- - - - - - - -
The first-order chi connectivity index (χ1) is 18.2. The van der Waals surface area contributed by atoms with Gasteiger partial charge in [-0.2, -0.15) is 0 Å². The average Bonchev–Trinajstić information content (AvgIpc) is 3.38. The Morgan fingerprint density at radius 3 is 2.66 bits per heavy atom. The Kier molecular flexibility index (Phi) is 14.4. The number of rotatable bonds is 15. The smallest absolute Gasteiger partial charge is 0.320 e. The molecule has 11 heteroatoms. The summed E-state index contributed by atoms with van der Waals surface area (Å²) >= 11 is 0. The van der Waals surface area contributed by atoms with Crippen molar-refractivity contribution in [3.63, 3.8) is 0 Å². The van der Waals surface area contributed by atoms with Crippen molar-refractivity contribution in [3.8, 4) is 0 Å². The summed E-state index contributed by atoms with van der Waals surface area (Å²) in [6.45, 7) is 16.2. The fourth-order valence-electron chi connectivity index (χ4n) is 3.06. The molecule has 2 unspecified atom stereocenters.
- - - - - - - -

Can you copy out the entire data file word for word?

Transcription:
The first-order chi connectivity index (χ1) is 18.2. The van der Waals surface area contributed by atoms with Gasteiger partial charge in [-0.2, -0.15) is 0 Å². The average Bonchev–Trinajstić information content (AvgIpc) is 3.38. The Morgan fingerprint density at radius 3 is 2.66 bits per heavy atom. The Kier molecular flexibility index (Phi) is 14.4. The number of rotatable bonds is 15. The smallest absolute Gasteiger partial charge is 0.320 e. The molecule has 11 heteroatoms. The summed E-state index contributed by atoms with van der Waals surface area (Å²) >= 11 is 0. The van der Waals surface area contributed by atoms with Crippen molar-refractivity contribution in [3.63, 3.8) is 0 Å². The van der Waals surface area contributed by atoms with Crippen molar-refractivity contribution in [3.8, 4) is 0 Å². The summed E-state index contributed by atoms with van der Waals surface area (Å²) in [6.45, 7) is 16.2. The fourth-order valence-electron chi connectivity index (χ4n) is 3.06. The molecule has 2 unspecified atom stereocenters.